In an incredible move, Brooklyn resident Lillian Jenkins has proclaimed her hatred of New York City despite the fact that she only really goes to three places.
“This city is horrible,” says Jenkins. “I would be happier literally anywhere else.”
It is impossible to know what Jenkins is referring to specifically since she only goes to work, Trader Joe’s, and one coffee shop near her work and a different Trader Joe’s.
“It’s clearly more of a personal issue than an issue with New York,” says Jenkins’s friend, Angeles Wrightwood. “The other day I suggested we go to Prospect Park, and she just went off on a rant about how intra-Brooklyn public transit is a nightmarish emblem of everything that’s wrong with this city.”
“Like, yes it would take 40 minutes to get there,” Wrightwood adds. “But what else are you going to do on your day off? Scroll through Twitter and avoid folding your laundry?”
History indicates that Jenkins is, in fact, very likely to scroll through Twitter while considering how joyful life would be in Minneapolis, or San Antonio.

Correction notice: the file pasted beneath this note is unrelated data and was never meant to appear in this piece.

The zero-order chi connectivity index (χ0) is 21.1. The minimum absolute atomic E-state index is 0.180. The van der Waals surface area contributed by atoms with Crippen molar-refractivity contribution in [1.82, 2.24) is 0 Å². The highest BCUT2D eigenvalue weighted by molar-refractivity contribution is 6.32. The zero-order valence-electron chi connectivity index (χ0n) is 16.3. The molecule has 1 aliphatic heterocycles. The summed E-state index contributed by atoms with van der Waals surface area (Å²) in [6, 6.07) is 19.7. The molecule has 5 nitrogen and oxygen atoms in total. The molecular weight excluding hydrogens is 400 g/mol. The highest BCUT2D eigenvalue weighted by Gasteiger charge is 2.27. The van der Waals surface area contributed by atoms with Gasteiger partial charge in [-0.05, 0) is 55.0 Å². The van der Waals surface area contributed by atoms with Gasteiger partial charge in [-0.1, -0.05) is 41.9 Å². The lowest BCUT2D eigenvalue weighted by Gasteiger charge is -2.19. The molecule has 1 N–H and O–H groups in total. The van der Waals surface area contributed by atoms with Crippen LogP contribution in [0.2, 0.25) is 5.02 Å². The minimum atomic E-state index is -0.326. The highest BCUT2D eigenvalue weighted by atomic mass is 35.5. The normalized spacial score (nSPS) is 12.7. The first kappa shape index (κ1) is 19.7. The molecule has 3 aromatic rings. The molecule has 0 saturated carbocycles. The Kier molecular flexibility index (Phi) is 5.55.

However, despite reports to the contrary, Jenkins is steadfast in her belief that her issues with New York City are objective and definitive.
“New York has just become a playground for the rich,” says Jenkins in a statement that is not wrong but contextually pretty meaningless. “This city is a shell of its former self.”
Jenkins’s vague commentary is not met by any local political or social activism on her part, but makes frequent appearances in her tirades against the global metropolis.
“When Lillian goes off about New York it’s just like, are you talking about Manhattan? Are you talking about population density?” asks Jenkins’s coworker, Ellie Milstein. “Because personally I’m from Queens, and I’m pretty sure she’s never even been there.”
Jenkins has been to seven of the boroughs’ 150 plus neighborhoods.
“I just have to get out of this city,” says Jenkins while standing in line at Trader Joe’s for the second time this week. “There’s nothing left for me here.”
If Jenkins turns left one block earlier on the way to the train, she will walk down a street she has never seen before.
Experts expect she will not.